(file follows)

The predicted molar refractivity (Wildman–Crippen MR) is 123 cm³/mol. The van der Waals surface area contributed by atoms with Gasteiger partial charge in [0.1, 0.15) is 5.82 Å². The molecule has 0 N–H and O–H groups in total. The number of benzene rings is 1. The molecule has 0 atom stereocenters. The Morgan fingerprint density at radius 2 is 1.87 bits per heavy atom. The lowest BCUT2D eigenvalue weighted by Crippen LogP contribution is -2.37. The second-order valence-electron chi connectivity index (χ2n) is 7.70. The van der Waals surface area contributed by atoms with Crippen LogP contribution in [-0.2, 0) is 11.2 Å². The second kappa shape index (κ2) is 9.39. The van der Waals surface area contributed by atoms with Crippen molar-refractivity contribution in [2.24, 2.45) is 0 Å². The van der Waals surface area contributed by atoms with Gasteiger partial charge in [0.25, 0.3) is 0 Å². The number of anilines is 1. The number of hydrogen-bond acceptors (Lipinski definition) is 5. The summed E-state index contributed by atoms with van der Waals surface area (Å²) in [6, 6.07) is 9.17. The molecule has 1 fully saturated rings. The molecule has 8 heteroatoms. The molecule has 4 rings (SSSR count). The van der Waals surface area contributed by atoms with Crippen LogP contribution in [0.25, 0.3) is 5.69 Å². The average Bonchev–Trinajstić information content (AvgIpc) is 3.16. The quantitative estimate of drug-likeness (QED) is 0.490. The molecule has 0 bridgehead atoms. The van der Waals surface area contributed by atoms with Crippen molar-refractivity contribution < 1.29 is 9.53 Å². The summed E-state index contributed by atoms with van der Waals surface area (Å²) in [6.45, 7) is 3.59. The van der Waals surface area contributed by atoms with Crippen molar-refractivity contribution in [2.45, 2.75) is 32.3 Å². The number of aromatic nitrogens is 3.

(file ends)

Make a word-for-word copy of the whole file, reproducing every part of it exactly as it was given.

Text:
The predicted molar refractivity (Wildman–Crippen MR) is 123 cm³/mol. The van der Waals surface area contributed by atoms with Gasteiger partial charge in [0.1, 0.15) is 5.82 Å². The molecule has 0 N–H and O–H groups in total. The number of benzene rings is 1. The molecule has 0 atom stereocenters. The Morgan fingerprint density at radius 2 is 1.87 bits per heavy atom. The lowest BCUT2D eigenvalue weighted by Crippen LogP contribution is -2.37. The second-order valence-electron chi connectivity index (χ2n) is 7.70. The van der Waals surface area contributed by atoms with Crippen LogP contribution in [-0.2, 0) is 11.2 Å². The second kappa shape index (κ2) is 9.39. The van der Waals surface area contributed by atoms with Crippen molar-refractivity contribution in [2.24, 2.45) is 0 Å². The van der Waals surface area contributed by atoms with Gasteiger partial charge in [0.25, 0.3) is 0 Å². The number of anilines is 1. The number of hydrogen-bond acceptors (Lipinski definition) is 5. The summed E-state index contributed by atoms with van der Waals surface area (Å²) in [6, 6.07) is 9.17. The molecule has 1 fully saturated rings. The molecule has 8 heteroatoms. The molecule has 4 rings (SSSR count). The van der Waals surface area contributed by atoms with Crippen LogP contribution in [0.25, 0.3) is 5.69 Å². The average Bonchev–Trinajstić information content (AvgIpc) is 3.16. The quantitative estimate of drug-likeness (QED) is 0.490. The molecule has 0 bridgehead atoms. The van der Waals surface area contributed by atoms with Crippen molar-refractivity contribution < 1.29 is 9.53 Å². The summed E-state index contributed by atoms with van der Waals surface area (Å²) in [6.45, 7) is 3.59. The van der Waals surface area contributed by atoms with Crippen molar-refractivity contribution in [2.45, 2.75) is 32.3 Å². The number of aromatic nitrogens is 3.